Researchers at the Universitaire de Caen, in France, studied the effects of bagged larvae on wound debridement compared with conventional treatment.
First, the details.
119 patients with a nonhealing, sloughy wound 40 cm2 or smaller, less than 2 cm deep, and an ankle brachial index of 0.8 or higher.
Ankle brachial index is a test done by measuring blood pressure at the ankle and in the arm while a person is at rest.
During a 2-week hospital stay, patients received maggot debridement therapy or conventional treatment.
At discharge, conventional dressings were applied and a follow-up visit occurred at day 30.
The percentage of slough in wounds at day 15 was measured.
And, the results.
There was a significant difference in slough between groups at day 8 (55% in the maggot debridement therapy group and 67% in the control group).
The average percentage of slough at day 15 was 55% in the MDT group and 54% in the control group — not a significant difference.
The bottom line?
The authors concluded, “Although maggot debridement therapy shows no significant benefit at day 15 compared with conventional treatment, debridement by maggot debridement therapy is significantly faster and occurs during the first week of treatment. Because there is no benefit in continuing the treatment after 1 week, another type of dressing should be used after 2 or 3 applications of maggot debridement therapy.”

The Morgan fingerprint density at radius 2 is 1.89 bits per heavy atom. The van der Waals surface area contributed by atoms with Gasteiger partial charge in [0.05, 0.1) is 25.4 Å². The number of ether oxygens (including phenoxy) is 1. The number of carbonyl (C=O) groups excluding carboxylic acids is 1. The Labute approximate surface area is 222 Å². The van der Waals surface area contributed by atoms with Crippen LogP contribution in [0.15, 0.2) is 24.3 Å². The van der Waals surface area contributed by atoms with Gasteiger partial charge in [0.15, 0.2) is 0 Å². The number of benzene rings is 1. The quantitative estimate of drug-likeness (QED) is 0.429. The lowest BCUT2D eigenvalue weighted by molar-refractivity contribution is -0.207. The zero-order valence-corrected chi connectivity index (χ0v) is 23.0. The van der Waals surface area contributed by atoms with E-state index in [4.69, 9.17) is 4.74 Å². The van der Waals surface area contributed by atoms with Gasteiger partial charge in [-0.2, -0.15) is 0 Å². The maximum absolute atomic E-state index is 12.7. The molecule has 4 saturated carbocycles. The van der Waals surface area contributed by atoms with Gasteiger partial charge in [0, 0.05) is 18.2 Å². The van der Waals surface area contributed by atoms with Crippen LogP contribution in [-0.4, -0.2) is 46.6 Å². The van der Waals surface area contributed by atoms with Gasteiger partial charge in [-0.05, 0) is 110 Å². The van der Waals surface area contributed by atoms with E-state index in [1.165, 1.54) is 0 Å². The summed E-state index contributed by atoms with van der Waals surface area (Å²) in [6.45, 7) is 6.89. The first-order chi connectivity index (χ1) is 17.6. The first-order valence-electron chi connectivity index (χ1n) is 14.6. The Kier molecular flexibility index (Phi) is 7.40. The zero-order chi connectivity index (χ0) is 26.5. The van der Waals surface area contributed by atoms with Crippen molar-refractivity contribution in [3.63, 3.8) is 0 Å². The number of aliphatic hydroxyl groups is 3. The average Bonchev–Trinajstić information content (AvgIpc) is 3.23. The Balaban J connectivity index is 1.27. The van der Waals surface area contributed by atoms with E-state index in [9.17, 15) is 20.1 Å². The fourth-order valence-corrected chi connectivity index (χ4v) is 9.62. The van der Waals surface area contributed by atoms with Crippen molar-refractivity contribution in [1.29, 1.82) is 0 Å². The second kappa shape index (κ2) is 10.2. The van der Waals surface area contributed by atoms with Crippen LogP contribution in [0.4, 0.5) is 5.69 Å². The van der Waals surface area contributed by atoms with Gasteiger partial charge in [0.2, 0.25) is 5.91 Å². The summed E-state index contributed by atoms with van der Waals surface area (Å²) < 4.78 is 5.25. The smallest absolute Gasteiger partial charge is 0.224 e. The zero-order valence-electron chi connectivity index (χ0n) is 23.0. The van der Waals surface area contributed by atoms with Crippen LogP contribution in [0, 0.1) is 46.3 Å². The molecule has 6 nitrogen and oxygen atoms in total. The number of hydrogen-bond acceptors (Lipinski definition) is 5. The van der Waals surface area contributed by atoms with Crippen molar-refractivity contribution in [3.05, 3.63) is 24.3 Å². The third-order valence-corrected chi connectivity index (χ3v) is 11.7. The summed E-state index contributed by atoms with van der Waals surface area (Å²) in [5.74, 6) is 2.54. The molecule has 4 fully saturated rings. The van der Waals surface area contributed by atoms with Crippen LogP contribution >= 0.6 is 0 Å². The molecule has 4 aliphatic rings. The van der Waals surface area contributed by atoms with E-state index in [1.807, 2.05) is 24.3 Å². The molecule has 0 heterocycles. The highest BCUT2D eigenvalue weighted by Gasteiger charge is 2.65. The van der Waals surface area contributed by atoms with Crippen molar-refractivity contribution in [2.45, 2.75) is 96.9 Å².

Maggots work because they eat dead tissue (debridement) within the wound, which can promote infection. This treatment seems to help reduce the risk of infection after surgery because the larvae are thought to secrete substances that fight infection.
Pain at the wound site is the most common complaint. In this abstract, no information related to safety was reported.
John Russo, Jr., PharmD, is president of The MedCom Resource, Inc. Previously, he was senior vice president of medical communications at www.Vicus.com, a complementary and alternative medicine website.